The immunoglobin IgA, which is an important antibody passed to your baby through your breastmilk, is found in the walls of the intestine. IgA plays a large role in the prevention of allergies. IgA in the intestine attaches to undigested food molecules and prevents them from passing through the intestinal wall (Mother Food, Hilary Jacobson). If a baby has low levels of IgA, they may be more likely to develop allergies. A mother’s milk contains IgA, and your baby that is consuming your breastmilk will develop more settling of this antibody in the intestines over time. Until then, a baby’s digestive system is considered “immature”.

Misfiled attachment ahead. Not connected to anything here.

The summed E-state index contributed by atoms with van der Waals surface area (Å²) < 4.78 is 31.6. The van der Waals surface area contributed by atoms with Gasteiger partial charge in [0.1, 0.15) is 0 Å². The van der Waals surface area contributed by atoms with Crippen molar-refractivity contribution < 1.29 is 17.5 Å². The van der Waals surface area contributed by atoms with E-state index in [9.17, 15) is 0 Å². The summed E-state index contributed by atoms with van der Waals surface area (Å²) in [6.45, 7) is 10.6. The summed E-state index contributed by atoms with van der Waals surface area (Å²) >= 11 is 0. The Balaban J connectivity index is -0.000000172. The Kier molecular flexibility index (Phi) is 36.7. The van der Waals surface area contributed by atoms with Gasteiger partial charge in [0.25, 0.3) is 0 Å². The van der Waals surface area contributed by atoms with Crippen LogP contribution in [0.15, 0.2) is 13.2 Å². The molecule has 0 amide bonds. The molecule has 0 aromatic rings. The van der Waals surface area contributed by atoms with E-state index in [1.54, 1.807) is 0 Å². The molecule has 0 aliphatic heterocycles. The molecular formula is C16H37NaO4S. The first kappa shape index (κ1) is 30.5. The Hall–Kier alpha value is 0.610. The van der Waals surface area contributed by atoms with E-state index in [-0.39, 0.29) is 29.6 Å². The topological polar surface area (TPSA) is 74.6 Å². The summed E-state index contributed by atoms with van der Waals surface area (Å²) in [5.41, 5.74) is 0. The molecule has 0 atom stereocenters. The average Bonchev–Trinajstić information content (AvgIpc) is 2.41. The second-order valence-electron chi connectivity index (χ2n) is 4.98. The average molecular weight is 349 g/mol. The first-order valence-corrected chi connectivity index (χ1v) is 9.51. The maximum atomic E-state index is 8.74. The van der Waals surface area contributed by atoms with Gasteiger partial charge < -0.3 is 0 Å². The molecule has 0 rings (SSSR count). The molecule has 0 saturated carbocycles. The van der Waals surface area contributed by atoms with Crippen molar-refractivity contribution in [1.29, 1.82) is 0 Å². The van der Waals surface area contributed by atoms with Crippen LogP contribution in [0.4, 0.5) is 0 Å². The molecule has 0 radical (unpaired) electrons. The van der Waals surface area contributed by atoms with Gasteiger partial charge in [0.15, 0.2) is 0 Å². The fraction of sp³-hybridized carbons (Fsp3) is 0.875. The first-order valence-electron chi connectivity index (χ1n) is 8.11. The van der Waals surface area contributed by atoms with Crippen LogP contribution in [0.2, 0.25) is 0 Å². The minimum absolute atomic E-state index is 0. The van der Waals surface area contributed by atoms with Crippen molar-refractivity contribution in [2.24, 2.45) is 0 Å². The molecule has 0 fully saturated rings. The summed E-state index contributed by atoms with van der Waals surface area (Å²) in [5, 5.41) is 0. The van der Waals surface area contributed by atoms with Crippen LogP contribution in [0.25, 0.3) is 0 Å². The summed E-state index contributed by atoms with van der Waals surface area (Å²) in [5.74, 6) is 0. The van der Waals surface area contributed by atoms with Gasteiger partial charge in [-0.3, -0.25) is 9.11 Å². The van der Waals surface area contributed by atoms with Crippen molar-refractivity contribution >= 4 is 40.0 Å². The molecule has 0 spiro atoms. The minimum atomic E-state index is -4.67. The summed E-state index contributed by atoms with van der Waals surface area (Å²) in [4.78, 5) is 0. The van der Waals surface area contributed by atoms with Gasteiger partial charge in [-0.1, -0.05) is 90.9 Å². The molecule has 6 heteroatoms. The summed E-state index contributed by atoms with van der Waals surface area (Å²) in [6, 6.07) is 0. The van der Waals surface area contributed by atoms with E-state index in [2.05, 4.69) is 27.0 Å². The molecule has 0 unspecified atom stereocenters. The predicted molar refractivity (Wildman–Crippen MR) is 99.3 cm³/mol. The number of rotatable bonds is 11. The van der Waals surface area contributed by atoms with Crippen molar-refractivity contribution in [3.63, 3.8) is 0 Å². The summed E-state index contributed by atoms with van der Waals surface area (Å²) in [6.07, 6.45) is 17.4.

Without this important antibody, your baby cannot protect himself against undigested food molecules, including those that are passed into your breastmilk. IgA is found to be lower in the breastmilk of babies that have allergies. Normal levels of IgA are ideal to provide as much protection as possible. A diet full of whole foods, including important healthy fats, is one way to help ensure optimal levels of IgA. You can read more about breastfeeding nutrition in my post here- Lactogenic Foods to Increase Milk Supply.
Signs Your Baby May Have an Allergy or Intolerance
Keep an eye on your baby for signs of discomfort or other symptoms. According to La Leche League, substances in human milk coat your baby’s intestines, which prevents microscopic food particles from “leaking” through into your baby’s bloodstream. If they do pass into the blood, these food particles may be treated as foreign substances by your baby’s white blood cells, which attack them and can cause painful allergic reactions.